Creeping trade protectionism and bloated budget deficits pose a risk to the US’ long-term economic vitality, Federal Reserve Chairman Alan Greenspan warned today.
“Developing protectionism regarding trade and our reluctance to place fiscal policy on a more sustainable path are threatening what may well be our most valued policy asset: the increased flexibility of our economy, which has fostered our extraordinary resilience to shocks,” the Fed chief said in a speech to an economic conference here, sponsored by the Federal Reserve Bank of Kansas City.
Maintaining economic flexibility is especially important, Greenspan said, to deal with what he called some of America’s current economic imbalances: the swollen current account trade deficit, which surged to a record £370billion last year, and the housing boom.
Greenspan also worried in his speech about what will occur with the ending of the recent sustained period of low interest rates and low risks for investors. “History has not dealt kindly with the aftermath of protracted periods of low risk premiums,” he said in his prepared remarks.
Rising stock and home prices have made households feel more wealthy and has helped to support consumer spending, a key ingredient of the economy’s good health. But Greenspan seemed to caution that people shouldn’t count on that paper wealth, which can evaporate if economic conditions deteriorate rapidly.
“What they perceive as newly abundant liquidity can readily disappear,” he said. “Whether the currently elevated level of wealth-to-income ratio will be sustained in the longer run remains to be seen.”
Low interest rates have powered the booming housing market. Home sales have hit record highs four years in a row and house prices are surging. In previous speeches, Greenspan has warned of “froth” and “speculative fervour” gripping some local housing markets.
If house prices were to suddenly fall or if interest rates were to rise rapidly, some local housing markets, homeowners and lenders could get hurt.
“Greenspan is giving individuals ample warning that they need to take that into account,” Allen Sinai, chief global economist at Decision Economics, said in an interview.
He and others believe Greenspan was strengthening his warning about the booming housing market. But they didn’t believe he was signalling a new concern about the development of a national housing price bubble. Instead, they said, he seemed to be stressing his oft-stated worries about bubbles in local housing markets.
Stock prices and house prices are factors that Fed policy-makers are increasingly needing to consider when setting interest-rate policy. “Our forecasts and, hence policy, are becoming increasingly driven by asset price changes,” Greenspan said.
During the high-flying stock market days of the 1990s, the Fed chief in December 1996 famously questioned whether Wall Street investors were engaging in “irrational exuberance.” Despite the warning, stocks continued to soar. In 2000, the stock market bubble began to burst and wiped out trillions of dollars in paper wealth.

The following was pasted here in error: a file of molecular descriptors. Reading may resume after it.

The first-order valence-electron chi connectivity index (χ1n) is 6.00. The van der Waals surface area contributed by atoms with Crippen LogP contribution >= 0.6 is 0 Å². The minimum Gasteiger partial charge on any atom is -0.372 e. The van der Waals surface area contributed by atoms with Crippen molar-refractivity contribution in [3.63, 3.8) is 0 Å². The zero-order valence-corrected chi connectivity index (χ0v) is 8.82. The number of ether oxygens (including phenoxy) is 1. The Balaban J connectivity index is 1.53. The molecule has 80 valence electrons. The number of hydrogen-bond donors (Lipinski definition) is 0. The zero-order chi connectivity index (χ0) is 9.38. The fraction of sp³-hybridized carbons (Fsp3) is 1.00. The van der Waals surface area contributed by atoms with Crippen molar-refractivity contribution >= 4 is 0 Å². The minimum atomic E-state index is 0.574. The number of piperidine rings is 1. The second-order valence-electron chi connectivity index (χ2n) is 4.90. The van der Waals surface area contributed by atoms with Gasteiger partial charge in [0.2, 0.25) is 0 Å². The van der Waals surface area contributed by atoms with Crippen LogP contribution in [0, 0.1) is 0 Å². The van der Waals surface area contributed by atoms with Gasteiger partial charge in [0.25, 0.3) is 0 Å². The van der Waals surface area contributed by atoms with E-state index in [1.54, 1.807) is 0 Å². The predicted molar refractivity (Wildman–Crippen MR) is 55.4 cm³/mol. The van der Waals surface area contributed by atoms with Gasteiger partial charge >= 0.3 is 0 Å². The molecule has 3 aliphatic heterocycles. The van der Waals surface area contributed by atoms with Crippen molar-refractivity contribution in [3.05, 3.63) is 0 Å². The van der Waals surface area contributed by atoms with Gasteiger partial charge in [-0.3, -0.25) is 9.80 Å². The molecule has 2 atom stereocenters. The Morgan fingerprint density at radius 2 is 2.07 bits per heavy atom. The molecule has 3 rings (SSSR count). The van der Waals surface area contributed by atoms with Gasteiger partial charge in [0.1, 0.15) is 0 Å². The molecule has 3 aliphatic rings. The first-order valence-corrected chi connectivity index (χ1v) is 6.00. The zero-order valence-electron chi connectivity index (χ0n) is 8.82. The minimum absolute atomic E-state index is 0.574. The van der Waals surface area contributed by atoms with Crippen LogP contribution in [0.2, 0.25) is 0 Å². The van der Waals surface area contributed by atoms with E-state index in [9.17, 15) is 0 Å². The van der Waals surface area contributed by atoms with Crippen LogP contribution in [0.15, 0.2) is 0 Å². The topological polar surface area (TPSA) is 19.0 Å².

Greenspan said that “fear of change” is behind stalled international trade negotiations and the hesitancy of Congress and the White House to “face up to the difficult choices that will be required to resolve our looming fiscal problems.”
In the past, Greenspan has urgently called on policy-makers to shore up Social Security, saying a big wave of baby boomers starting to retire in 2008 will put massive strains on the system and if not fixed can imperil the overall economy as well.
On other issues, Greenspan said the economy thus far seems to be weathering reasonably well the run-up in energy prices over the last two years.
Greenspan’s speech was to a conference titled “The Greenspan Era: Lessons for the Future.”
The Fed chief, who has steered the world’s largest economy through both smooth and choppy economic waters for 18 years, plans to step down in just five months.
Greenspan’s appearance at the annual Fed conference, which is attended by other Fed policy-makers, economists, academics and central bank officials from around the world, is expected to be his last as Fed chairman.
Looking back over his tenure, Greenspan said that a key hallmark of his approach to monetary policy-making has been preparing for a wide spectrum of economic outcomes: from the most likely to the most unlikely.
The Fed’s worry in the summer of 2003 about the remote threat of deflation – a widespread decline in prices that can severely harm the economy – prompted the Fed to keep cutting short-term interest rates, Greenspan noted.
“Given the potentially severe consequences of deflation, the expected benefits of the unusual policy action were judged to outweigh its expected costs,” he said.